The Sierra Club, which bills itself as the nation’s largest and most influential grassroots environmental organization, said the proposal “will help clean up the industry that creates the lion’s share of carbon pollution in our country.”
Executive Director Michael Brune said “climate disruption is the greatest challenge facing our generation. Until now, power plants have been allowed to dump unlimited amounts of carbon pollution into our air, driving dangerous climate disruption, and fueling severe drought, wildfires, heat waves and superstorms.”
House Speaker John Boehner, R-Ohio, called the proposals a tax on energy, and a job killer.
“The president’s plan is nuts; there’s really no more succinct way to describe it,” he said in a statement.
Compared to earlier versions of cap and trade, Boehner said the current proposal “is actually worse than the scheme
Americans rejected four years ago,” partly because it’s being done outside of Congressional approval.
National Farmers Union President Roger Johnson commended the administration for its “leadership on climate change mitigation.”
However, Johnson also encouraged the administration to seek out “voluntary incentives for sequestering carbon.”
Co-ops, he said, provide power to 42 million Americans and account for 12 percent of total U.S. electricity sales.
He urged the EPA to “recognize that rural electric cooperatives serve our nation’s farmers and ranchers and are a significant source of rural employment,” and that “any regulatory action must consider the impact on rural electric and the communities they serve.”
The economic effect of the new mandates remains a contentious issue.
The U.S. Chamber of Commerce produced a report that finds Obama’s plan will result in a $51 billion reduction in U.S.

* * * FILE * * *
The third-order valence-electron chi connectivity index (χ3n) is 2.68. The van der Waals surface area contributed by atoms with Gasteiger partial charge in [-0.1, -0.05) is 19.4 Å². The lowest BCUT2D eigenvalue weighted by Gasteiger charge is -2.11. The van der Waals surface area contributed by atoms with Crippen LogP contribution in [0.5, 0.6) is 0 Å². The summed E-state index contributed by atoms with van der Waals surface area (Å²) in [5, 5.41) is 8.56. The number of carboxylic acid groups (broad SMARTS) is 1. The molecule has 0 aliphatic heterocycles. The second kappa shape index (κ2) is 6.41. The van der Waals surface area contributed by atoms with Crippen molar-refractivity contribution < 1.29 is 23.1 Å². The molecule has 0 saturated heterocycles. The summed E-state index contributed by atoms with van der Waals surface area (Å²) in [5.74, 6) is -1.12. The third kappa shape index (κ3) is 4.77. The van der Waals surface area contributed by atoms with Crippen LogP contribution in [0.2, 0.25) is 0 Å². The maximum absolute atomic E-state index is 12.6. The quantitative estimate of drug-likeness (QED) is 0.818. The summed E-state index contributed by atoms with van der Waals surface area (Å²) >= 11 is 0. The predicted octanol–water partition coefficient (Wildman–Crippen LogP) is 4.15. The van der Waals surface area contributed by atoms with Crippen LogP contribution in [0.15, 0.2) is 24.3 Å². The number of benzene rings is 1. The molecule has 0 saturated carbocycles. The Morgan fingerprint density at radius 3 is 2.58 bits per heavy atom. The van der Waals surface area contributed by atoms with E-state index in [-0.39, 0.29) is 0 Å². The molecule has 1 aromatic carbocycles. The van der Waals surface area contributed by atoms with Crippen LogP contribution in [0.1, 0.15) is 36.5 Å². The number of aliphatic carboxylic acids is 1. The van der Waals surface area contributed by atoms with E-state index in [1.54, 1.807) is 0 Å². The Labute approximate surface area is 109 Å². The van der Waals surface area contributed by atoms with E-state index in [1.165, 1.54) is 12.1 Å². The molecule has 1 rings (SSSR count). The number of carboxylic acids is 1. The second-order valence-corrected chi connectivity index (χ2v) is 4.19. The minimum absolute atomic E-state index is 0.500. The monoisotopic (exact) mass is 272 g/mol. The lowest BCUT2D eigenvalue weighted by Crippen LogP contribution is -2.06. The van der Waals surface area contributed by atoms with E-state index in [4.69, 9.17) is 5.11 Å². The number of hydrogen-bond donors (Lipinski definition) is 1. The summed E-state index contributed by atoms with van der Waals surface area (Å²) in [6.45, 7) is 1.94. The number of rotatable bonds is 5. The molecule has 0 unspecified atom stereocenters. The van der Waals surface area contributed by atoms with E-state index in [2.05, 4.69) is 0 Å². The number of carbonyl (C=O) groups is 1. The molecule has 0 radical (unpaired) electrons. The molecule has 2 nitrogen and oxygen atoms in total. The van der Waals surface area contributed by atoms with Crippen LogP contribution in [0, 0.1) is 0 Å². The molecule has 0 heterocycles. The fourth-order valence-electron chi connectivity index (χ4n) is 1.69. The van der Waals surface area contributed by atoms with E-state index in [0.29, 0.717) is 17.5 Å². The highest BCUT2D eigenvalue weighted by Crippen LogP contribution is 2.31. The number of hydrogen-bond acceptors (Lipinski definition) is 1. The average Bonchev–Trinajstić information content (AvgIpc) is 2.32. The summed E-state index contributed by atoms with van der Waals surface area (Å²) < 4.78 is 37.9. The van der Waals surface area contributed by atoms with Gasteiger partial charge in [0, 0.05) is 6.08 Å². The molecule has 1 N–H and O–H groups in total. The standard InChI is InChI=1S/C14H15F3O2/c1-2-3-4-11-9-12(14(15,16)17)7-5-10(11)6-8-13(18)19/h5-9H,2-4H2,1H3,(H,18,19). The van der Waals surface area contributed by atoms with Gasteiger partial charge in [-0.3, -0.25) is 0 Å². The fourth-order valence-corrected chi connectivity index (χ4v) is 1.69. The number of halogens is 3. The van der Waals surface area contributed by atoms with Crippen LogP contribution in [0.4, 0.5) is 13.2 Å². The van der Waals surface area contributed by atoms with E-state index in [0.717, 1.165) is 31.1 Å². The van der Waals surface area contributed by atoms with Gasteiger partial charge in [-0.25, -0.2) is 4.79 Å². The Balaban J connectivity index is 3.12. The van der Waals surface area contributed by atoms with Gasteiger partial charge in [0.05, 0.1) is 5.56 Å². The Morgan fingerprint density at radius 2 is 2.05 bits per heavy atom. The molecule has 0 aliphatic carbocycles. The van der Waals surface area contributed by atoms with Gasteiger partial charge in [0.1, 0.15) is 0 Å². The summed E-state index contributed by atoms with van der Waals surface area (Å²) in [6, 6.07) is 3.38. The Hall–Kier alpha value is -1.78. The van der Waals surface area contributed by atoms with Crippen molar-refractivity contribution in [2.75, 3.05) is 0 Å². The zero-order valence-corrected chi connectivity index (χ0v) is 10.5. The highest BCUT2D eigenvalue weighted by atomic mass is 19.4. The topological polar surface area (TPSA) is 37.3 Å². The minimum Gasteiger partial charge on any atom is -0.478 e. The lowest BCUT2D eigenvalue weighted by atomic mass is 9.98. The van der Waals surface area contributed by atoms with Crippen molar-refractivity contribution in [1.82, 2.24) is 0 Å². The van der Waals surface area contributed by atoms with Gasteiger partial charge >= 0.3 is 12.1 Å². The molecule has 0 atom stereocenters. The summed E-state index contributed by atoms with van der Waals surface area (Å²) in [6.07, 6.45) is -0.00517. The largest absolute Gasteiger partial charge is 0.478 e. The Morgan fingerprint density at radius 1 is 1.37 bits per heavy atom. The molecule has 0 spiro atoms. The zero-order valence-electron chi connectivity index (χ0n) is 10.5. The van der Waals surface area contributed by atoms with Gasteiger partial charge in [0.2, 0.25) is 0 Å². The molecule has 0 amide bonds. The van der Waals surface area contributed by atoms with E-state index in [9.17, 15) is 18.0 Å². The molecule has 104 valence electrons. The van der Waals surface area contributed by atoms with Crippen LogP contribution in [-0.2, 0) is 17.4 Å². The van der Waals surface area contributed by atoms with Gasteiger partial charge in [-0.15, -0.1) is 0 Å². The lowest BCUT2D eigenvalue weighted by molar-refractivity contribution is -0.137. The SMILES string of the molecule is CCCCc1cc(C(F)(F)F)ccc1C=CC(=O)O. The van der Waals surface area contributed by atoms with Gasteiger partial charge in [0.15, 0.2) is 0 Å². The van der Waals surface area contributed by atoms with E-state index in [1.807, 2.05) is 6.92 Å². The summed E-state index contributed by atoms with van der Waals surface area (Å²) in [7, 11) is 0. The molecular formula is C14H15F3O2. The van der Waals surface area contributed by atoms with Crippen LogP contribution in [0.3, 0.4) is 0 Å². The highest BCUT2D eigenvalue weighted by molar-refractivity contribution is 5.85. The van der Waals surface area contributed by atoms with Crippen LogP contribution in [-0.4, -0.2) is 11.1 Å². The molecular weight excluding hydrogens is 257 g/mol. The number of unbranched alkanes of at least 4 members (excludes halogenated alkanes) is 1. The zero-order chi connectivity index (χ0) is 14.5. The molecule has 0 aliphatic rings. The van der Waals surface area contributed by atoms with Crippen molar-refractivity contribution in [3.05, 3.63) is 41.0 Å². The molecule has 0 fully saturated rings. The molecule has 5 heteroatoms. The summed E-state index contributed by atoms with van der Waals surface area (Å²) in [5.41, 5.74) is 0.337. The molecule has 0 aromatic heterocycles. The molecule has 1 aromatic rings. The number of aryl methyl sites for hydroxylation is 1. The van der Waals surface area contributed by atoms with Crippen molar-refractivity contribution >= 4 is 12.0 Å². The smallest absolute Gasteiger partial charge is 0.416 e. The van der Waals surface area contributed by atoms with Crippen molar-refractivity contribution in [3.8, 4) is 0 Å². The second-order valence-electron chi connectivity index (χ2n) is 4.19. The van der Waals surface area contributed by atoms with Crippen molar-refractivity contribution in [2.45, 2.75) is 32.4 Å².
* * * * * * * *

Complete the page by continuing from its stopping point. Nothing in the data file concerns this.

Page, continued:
GDP every year through 2030. The report also predicts 224,000 fewer U.S. jobs every year.
The chamber says consumers will pay $289 billion more for electricity through 2030, and the total disposable income for U.S. households will go down $586 billion through 2030.
Other coal states
West Virginia Gov. Earl Tomblin, a Democrat, said if the rules are put into place, his state’s manufacturers may be forced to look overseas for more reasonable energy costs, “taking good paying jobs with them and leaving hard-working West Virginians without jobs to support their families.”
Tomblin said the new rules also fail to account for the good work power companies are already doing to cut emissions.
“Based on our initial review of these rules, not a single West Virginia power plant would be in compliance if the rules were in effect today – despite the billions of dollars companies have already spent to modernize their facilities and comply with current rules and regulations to make our environment cleaner,” he said in a released statement.
“The rules fail to allow for technologies, like carbon capture, to become commercially viable and fail to offer assistance and incentives to further develop what could be a critical component of future power generation,” he continued, predicting electricity rates will skyrocket.